Twenty-five year old Evangeline is a proud young Ramingining woman from the small town of Beswick (Wugularr) in the Northern Territory who, with the support of Caritas Australia, is helping to preserve the art and culture of Aboriginal communities and provide greater meaning for herself and other young local people.
As senior Artsworker at the Djilpin Arts Ghunmarn Culture Centre, Evangeline is responsible for collecting and maintaining traditional artworks, as part of the centre’s wider aim of preserving cultural knowledge through the mediums of art, storytelling, dance and song.
The centre is a community-owned venture supported by Caritas Australia’s Development of Cultural Enterprise program. It brings together Elders and young people to ensure that cultural practices and knowledge are not lost and runs enterprises such as the exhibiting and selling of local artwork.
Evangeline, an Artsworker at the Djilpin Arts Ghunmarn Culture Centre. “Culture is our identity and how we understand ourselves. It’s important for us young people to be able to learn these skills and then we can pass them on when we are old.”
For Evangeline, the job has provided a positive turning point in her life after she felt uncertainty about her future upon leaving school.
Like many remote First Australian communities, Beswick faces a range of complex ongoing challenges. Many people in the town feel disempowered by poorly conceived policies and decisions. A lack of access to services and general feelings of helplessness, rejection and loss also mean that a lot of families struggle with financial hardship.
“Not enough jobs, housing is still too crowded, alcohol problems and health problems,” Evangeline explains.
In the community of just 450 people, education is accessible but finishing school doesn’t always feel possible.
Evangeline has completed Year 11 but, even though she liked school, she didn’t consider doing Year 12. “Everyone at Beswick doesn’t finish high school,” she says. “I didn’t really think about doing more education at the time.”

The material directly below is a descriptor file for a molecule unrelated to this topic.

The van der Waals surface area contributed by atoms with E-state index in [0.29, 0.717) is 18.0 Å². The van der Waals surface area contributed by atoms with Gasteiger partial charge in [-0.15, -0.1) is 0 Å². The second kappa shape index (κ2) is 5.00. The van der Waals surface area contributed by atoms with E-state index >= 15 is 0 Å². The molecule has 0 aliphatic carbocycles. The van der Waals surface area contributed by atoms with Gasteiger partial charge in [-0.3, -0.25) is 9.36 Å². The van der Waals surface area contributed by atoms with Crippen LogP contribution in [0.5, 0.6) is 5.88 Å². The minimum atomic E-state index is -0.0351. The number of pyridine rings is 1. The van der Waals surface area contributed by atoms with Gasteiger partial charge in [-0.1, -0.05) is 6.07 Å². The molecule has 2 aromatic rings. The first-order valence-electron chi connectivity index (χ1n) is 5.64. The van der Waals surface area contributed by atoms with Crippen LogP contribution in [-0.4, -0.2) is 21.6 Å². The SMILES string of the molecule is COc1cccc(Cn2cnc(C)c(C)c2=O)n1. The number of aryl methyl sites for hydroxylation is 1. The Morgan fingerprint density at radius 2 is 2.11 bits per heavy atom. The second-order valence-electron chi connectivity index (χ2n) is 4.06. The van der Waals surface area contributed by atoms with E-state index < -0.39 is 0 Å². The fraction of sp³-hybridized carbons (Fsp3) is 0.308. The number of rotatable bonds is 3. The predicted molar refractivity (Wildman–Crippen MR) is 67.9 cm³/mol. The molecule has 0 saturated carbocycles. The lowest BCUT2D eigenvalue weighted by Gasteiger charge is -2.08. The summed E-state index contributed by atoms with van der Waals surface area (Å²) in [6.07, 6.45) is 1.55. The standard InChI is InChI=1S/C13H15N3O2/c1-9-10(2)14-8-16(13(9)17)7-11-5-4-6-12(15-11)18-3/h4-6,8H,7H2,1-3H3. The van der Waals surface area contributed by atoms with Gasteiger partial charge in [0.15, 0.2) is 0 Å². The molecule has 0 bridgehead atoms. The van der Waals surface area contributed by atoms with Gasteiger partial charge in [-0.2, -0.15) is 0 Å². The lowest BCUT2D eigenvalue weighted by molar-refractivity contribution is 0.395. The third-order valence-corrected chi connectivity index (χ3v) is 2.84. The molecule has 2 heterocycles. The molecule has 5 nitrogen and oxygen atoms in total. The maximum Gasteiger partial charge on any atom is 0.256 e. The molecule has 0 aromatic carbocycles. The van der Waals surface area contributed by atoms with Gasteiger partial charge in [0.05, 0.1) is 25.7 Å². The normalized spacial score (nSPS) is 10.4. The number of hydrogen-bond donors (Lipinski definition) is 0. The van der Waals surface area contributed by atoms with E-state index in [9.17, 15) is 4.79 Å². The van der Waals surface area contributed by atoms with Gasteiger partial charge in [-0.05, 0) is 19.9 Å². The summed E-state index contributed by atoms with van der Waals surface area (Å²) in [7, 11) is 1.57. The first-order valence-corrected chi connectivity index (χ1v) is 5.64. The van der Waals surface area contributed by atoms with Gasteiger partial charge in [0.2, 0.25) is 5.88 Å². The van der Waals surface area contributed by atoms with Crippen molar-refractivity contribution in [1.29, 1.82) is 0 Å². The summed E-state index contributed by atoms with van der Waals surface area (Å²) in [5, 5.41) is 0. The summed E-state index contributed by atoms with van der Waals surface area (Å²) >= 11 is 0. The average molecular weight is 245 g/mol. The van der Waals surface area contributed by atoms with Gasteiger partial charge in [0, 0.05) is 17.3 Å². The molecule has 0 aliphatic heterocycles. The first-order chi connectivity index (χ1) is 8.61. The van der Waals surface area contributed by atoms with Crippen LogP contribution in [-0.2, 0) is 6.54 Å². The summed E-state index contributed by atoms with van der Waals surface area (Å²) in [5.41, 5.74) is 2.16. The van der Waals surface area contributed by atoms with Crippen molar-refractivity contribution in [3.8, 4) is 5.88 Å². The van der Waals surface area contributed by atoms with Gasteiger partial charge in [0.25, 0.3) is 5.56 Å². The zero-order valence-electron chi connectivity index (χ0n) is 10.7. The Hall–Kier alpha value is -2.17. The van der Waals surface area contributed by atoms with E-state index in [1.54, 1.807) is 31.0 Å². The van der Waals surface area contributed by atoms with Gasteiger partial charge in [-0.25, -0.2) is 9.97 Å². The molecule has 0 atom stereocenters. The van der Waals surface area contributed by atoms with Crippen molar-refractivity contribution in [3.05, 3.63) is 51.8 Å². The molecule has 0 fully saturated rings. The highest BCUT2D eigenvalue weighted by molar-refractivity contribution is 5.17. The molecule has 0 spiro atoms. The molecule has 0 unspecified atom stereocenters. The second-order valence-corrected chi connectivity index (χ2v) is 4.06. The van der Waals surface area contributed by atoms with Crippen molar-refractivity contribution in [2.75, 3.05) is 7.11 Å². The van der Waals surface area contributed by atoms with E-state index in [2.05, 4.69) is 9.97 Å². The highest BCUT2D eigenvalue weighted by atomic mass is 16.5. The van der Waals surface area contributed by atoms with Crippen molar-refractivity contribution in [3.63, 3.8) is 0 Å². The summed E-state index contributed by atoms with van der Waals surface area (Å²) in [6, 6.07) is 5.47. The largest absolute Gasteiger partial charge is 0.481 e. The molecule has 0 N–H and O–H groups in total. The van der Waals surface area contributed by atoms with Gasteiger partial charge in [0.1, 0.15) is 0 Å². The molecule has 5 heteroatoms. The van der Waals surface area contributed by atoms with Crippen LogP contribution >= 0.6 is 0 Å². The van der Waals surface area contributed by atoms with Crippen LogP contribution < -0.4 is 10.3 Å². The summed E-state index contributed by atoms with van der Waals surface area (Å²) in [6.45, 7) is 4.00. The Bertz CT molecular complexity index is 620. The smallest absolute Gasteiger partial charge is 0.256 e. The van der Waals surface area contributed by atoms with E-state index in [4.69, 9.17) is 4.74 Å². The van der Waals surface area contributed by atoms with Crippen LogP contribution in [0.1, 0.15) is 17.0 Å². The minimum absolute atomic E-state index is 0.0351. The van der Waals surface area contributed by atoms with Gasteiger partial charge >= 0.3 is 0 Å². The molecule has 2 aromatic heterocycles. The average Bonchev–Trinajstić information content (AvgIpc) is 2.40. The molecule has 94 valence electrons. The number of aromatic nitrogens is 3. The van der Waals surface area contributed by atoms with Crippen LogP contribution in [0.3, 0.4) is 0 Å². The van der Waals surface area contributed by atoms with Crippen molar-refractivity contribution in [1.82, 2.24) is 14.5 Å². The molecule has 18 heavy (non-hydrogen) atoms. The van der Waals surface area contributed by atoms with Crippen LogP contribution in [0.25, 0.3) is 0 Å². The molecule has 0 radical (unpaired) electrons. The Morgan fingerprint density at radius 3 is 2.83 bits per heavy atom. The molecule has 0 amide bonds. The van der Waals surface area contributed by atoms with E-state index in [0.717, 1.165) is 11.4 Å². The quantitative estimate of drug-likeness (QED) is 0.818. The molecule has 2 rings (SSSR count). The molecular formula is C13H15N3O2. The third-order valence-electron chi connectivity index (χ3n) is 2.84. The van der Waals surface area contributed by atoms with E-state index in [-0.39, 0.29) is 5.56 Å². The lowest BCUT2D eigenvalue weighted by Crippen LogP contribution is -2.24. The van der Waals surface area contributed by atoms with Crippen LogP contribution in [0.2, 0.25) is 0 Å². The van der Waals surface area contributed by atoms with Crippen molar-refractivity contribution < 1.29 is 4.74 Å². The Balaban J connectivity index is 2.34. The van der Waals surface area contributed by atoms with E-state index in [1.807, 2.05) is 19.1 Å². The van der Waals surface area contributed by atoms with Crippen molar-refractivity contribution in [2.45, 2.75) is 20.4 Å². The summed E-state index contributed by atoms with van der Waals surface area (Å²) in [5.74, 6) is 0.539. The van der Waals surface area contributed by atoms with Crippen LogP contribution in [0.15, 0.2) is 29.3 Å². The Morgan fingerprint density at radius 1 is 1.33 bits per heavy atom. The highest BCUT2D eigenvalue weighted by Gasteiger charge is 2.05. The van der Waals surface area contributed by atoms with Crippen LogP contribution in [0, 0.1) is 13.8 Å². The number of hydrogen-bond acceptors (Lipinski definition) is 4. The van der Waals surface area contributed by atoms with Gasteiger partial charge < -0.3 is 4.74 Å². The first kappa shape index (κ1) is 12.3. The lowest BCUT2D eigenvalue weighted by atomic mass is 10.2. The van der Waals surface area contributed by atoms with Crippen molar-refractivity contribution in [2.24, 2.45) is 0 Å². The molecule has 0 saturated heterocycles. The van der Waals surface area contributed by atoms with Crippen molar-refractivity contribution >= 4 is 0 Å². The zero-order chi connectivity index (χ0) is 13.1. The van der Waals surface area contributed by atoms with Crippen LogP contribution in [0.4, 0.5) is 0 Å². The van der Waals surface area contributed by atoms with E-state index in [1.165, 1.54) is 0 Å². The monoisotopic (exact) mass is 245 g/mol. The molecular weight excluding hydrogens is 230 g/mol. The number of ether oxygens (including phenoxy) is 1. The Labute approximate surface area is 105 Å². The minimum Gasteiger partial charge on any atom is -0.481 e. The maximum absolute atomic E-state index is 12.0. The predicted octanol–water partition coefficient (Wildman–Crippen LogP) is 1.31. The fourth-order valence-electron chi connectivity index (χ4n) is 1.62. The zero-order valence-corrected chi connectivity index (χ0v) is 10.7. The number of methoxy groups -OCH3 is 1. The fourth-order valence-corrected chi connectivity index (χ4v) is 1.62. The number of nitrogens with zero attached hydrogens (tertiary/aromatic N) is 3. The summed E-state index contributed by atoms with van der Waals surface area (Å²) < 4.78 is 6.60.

She tried a few career options, but soon felt dispirited. “I got caught up in drinking for a while,” Evangeline admits, “but, by the time I was 22, I really started to think about doing something positive with my life.”
With this in mind, she approached the Djilpin Arts Ghunmarn Culture Centre – she had sought work at the centre several times before, and her determination paid off when a short-term maternity contract became available. The management quickly recognised Evangeline’s potential and, within months, she was offered a full-time role as an Artsworker.
Since joining the centre, Evangeline has truly flourished. She’s undertaken many training programs in the past three years, and was the youngest Artsworker ever to be accepted into the ANKAAA Artsworkers Extension Program.
The program also took Evangeline to Melbourne, Sydney and Canberra. “We visited the big art galleries, learning about conservation and collections,” she says. “I had to give talks about Djilpin Arts, including PowerPoint presentations.” Evangeline excelled in the program, and was invited back to Melbourne the following year to mentor new undergraduates, and share her experience, culture and learnings.
Evangeline is happy to have such a fulfilling role, which is helping her achieve a future she’d never imagined. “This opportunity has helped me turn my life into something more positive,” she says. “It makes me more confident and more independent.”
In her newest role as Senior Artsworker, Evangeline is committed to helping her community remain connected to their culture. “If I share my knowledge back at Beswick, other young people might get interested in working and keeping culture,” Evangeline explains. “Culture is our identity and how we understand ourselves. It’s important for us young people to be able to learn these skills and then we can pass them on when we are old.”
With the support of Caritas Australia, Evangeline and her community are gaining the skills and desire to preserve traditional culture, and encourage a new phase of arts and cultural expression. Or, as Evangeline simply says: “You are helping us to keep our culture alive”.
Please donate to Project Compassion 2016 and help First Australians in remote communities of Australia gain new skills and renewed passion to preserve and celebrate traditional culture.